The towers are 30 ft (9m) feet tall, and have an external diameter of 20 ft (6m) and an internal diameter of just over 12 ft (3.7m). They have a batter to the walls to the first floor, and then rise straight up from there.[1]


The towers were built of Guernsey granites. Tower #1, at Houge à la Perre Battery, on Belle Greve Bay, St Peter Port, was built of St Peter Port gabbro. All the others were built of local granites, with Vazon being built of Cobo Granite (Adamellite).

The towers[edit]

The battery at Rousse tower

The towers are numbered sequentially, in a counter-clockwise direction from St Peter Port.[1]

  1. - Hougue à la Perre Tower and battery, St Sampson. Destroyed 2 July 1905 for a tram shed and road widening. A German bunker now occupies the site.
  2. - Hougue à la Perre Tower (Belle Greve), Saint Sampson. Destroyed in 1958 for States flats.
  3. - Mont Crevelt Tower and battery, St Sampson.
  4. - By Fort Le Marchant, Vale.
  5. - L’Ancresse Bay, Nid de l'Herbe, Vale.
  6. - L’Ancresse Common, Vale. The Common now holds a golf course, on which the tower stands.
  7. - L'Ancresse Common, Vale, on the golf course.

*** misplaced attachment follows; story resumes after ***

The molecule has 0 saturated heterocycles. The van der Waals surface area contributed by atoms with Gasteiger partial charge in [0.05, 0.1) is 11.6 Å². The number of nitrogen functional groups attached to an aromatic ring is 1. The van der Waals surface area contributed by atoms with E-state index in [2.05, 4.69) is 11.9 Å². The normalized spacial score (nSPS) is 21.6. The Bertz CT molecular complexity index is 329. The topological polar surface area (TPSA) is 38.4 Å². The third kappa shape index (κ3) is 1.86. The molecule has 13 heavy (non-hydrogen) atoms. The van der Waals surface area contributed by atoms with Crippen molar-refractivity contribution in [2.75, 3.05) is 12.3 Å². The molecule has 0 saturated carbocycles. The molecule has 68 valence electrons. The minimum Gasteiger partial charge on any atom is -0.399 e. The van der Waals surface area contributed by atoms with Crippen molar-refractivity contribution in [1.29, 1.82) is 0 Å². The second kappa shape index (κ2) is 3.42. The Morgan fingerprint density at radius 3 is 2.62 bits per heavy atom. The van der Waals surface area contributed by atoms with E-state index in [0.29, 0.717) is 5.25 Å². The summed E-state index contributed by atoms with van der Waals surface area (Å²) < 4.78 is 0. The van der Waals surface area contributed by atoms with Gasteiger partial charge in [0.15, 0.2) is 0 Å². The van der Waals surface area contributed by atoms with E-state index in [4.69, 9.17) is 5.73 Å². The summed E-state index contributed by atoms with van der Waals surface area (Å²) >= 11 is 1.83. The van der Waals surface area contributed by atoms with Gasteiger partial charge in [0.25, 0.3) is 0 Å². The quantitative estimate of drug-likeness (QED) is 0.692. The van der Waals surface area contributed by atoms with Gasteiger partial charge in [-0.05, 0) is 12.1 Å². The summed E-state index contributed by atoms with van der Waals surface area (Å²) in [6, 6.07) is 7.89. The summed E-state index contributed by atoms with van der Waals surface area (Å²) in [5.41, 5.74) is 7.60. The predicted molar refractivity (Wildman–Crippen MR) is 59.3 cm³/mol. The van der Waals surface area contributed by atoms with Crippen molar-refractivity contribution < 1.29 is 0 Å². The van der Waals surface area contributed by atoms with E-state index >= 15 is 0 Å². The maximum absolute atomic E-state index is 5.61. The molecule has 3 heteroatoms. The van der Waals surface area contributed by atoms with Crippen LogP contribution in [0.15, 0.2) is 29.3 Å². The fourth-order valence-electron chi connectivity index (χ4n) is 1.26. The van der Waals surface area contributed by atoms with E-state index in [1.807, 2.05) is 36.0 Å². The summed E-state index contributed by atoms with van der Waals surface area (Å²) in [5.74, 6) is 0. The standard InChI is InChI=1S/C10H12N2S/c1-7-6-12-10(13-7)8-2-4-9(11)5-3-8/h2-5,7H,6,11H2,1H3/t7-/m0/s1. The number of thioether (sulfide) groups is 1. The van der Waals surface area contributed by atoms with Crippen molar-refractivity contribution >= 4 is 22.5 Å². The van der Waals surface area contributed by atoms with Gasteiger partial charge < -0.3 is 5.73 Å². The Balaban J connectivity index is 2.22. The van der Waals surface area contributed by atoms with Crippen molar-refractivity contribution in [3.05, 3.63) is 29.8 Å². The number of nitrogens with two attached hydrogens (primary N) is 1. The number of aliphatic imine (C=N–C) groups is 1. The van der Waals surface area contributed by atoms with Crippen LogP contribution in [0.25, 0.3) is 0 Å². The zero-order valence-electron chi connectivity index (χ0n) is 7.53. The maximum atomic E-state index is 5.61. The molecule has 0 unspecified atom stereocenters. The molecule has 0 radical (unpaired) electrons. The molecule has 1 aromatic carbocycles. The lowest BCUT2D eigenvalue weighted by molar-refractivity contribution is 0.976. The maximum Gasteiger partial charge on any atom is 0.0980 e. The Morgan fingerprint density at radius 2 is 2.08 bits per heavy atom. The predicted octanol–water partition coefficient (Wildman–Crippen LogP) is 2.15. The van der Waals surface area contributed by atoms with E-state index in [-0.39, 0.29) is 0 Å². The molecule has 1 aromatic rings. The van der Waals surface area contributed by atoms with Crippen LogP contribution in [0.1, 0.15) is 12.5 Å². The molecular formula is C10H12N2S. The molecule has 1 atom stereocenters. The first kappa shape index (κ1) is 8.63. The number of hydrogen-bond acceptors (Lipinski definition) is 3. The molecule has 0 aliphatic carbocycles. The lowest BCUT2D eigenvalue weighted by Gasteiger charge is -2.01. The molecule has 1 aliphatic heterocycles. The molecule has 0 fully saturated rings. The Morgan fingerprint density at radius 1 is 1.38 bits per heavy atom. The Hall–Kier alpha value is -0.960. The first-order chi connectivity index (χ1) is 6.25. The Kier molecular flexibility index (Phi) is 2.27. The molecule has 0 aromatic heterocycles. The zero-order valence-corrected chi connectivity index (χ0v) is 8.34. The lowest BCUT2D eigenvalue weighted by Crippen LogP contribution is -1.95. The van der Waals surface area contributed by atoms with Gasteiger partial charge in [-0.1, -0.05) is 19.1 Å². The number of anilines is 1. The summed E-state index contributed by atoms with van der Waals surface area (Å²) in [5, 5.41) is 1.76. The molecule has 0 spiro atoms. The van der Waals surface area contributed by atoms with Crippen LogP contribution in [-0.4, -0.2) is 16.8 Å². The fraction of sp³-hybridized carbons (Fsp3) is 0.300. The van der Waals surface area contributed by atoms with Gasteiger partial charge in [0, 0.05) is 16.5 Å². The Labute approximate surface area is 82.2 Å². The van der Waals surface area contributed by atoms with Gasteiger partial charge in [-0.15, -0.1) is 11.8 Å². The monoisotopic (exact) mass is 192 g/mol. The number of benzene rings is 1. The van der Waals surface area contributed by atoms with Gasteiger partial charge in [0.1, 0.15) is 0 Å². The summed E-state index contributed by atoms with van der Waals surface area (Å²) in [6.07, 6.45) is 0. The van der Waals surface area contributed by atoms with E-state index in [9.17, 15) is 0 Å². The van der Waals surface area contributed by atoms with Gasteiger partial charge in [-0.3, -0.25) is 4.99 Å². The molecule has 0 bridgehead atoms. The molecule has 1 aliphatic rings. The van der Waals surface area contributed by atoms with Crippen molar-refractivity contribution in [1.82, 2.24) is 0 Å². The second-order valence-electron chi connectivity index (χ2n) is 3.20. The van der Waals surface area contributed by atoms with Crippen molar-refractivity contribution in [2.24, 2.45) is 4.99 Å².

8. - L'Ancresse Common, Vale, on the golf course. Destroyed by the Germans during World War II.
  9. - Bay de la Jaonneuse, Vale. The tower now has a slight lean.
  10. - Chouet, Vale. The Chouet and Rousse towers stand on the headlands that cover the entrance to Grand Havre Bay. Up until the early 19th Century, the bay led to the Braye du Valle, a saltwater channel that extended to St Sampson's Harbour, and that made the northern extremity of Guernsey, Le Clos du Valle, a tidal island.
  11. - Rousse Tower and battery, Vale. The battery, of three 24-pounder and two 9-pounder guns, was added in 1804. The tower has three levels and one can climb to the top, which provides a good view along the coast. In the tower, life-size models show how members of the Guernsey militia, and their families, manned the defenses. The nearby magazine has additional displays.[3]
  12. - Vazon Road, Castel. There is a magazine and battery located nearby. The battery would have mounted four 24-pounder guns in 1816.
  13. - Petit Bôt Tower, Forest - The tower was placed at Petit Bot because Petit Bot has a sandy beach, making it one of the few potential landing places on the south coast of the island. The tower was renovated between 2011 and 2012 and the information centre on the ground floor opened in June 2012.
  14. - Saints Bay, St Martin
  15. - Fermain Tower (the "Pepper Pot") and battery, St Martin.[4] Fermain North Battery and its magazine stand near the tower.


  1. ^ a b c d e f Grimsley (1988), pp. 17–25.
  2. ^ a b c Clements (1998), pp. 83–7.
  3. ^ Dillon (2011), p. 99.
  4. ^ Dillon (2011), p. 43.


  • Clements, William H. (1998). Towers of Strength: Martello Towers Worldwide. London: Pen & Sword. ISBN 978-0-85052-679-0.
  • Dillon, Paddy (2011). Channel Island Walks. Cicerone Guide. ISBN 1-85284-288-1.
  • Grimsley, E.J. (1988). The historical development of the Martello Tower in the Channel Island. Sarnian Publications. ISBN 978-0951386804.